At the heart of the surveillance debate is the proposed Interception of Communications Act, which, if it is made law, will give the police access to all electronic communications. Jane Wakefield exposes the truth behind one of the most controversial bills in Britain's digital age.
IOCA (Interception of Communications Act) was drawn up in 1985, giving the police power to intercept telephone calls. But the government says the current bill needs updating to allow interception of email and Internet traffic.
According to the government, interception is vital to prevent crime. There are strict guidelines governing interception which can only take place in the following circumstances:
- If it is in the interests of national security
- If it is for the purpose of detecting or preventing serious crime
- If it is for the purpose of safeguarding the economic well-being of the UK
Critics argue the definitions are too vague. For example, a large number of persons in pursuit of a common purpose is one definition of a serious crime. According to Robin Bynoe, partner with law firm Charles Russell this could open people involved in a lawful protest to interception.
The revised IOCA proposes two types of interception:
- The interception of email
- The bulk interception of Internet traffic
The government wants the power to intercept one in every 500 Internet transmissions made, a figure which has even law enforcers surprised. ACPO (Association of Chief Police Officers) spokesman on the Internet Keith Akerman confesses he is "amazed" by the amount of surveillance being proposed. (See also: "Privacy versus policework -- the debate".)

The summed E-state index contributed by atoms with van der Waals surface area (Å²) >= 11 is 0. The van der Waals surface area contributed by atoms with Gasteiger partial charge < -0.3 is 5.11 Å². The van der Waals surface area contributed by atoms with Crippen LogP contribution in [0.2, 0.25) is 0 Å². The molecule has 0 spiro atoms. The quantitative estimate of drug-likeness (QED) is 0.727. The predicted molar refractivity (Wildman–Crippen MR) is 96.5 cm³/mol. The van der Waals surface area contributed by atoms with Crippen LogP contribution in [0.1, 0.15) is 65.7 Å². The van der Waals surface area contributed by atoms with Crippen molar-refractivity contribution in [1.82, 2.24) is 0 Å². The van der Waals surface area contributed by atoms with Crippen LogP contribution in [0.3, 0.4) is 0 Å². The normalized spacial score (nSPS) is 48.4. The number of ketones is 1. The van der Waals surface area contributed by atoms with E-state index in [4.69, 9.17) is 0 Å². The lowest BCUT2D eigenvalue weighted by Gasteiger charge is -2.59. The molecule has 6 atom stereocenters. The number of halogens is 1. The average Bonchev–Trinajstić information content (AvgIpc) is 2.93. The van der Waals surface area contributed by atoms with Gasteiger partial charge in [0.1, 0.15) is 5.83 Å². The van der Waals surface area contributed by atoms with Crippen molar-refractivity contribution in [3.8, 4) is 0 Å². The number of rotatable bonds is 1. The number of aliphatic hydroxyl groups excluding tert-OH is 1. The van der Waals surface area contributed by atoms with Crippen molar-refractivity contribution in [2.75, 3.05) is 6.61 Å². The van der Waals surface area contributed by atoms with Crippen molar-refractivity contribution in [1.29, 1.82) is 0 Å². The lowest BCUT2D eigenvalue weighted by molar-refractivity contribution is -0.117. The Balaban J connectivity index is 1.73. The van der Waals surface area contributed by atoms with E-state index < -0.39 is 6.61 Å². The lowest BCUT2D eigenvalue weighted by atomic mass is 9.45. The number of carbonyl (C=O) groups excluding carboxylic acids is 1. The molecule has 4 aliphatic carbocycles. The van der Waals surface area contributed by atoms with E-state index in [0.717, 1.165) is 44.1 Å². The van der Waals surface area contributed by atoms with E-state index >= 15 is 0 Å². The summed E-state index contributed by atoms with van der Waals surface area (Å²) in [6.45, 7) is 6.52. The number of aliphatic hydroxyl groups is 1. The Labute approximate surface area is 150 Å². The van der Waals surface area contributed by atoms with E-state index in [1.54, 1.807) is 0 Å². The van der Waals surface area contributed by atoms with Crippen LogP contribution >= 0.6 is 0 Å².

Following ZDNet's interview with Akerman, Nicholas Bohm, lawyer and e-commerce advisor civil liberties organisation Cyber Rights & Cyber Liberties, suggested that the real agenda behind IOCA is being set by intelligence agency GCHQ. The agency denied the suggestion: "That is not an appropriate question," said a spokeswoman. "The Home Office draws up the law and our main concern is that we work to it," she added.
Asked if GCHQ needed to apply for a warrant from the Secretary of State to carry out surveillance the spokeswoman said: "In some instances we need warrants, in some we don't."
While GCHQ maintains a veil of secrecy over IOCA, ISPs' response to the proposals is unequivocal. Their main concern is the cost the government will impose on them in order to implement the snooping technology. Demon Internet's "Internet guru", Richard Clayton, said it will cost his firm £1m to set up the necessary equipment.
IOCA will also force ISPs to hand over email and telephone records if requested by the police. This was a voluntary agreement drawn up by ACPO and the ISP Forum with ISPs able to refuse requests for customer information if they did not think it was appropriate. Under the new proposals for IOCA that right will be lost.
As well as preventing crime, powers granted by the new IOCA can be used "for the assessment or collection of tax".
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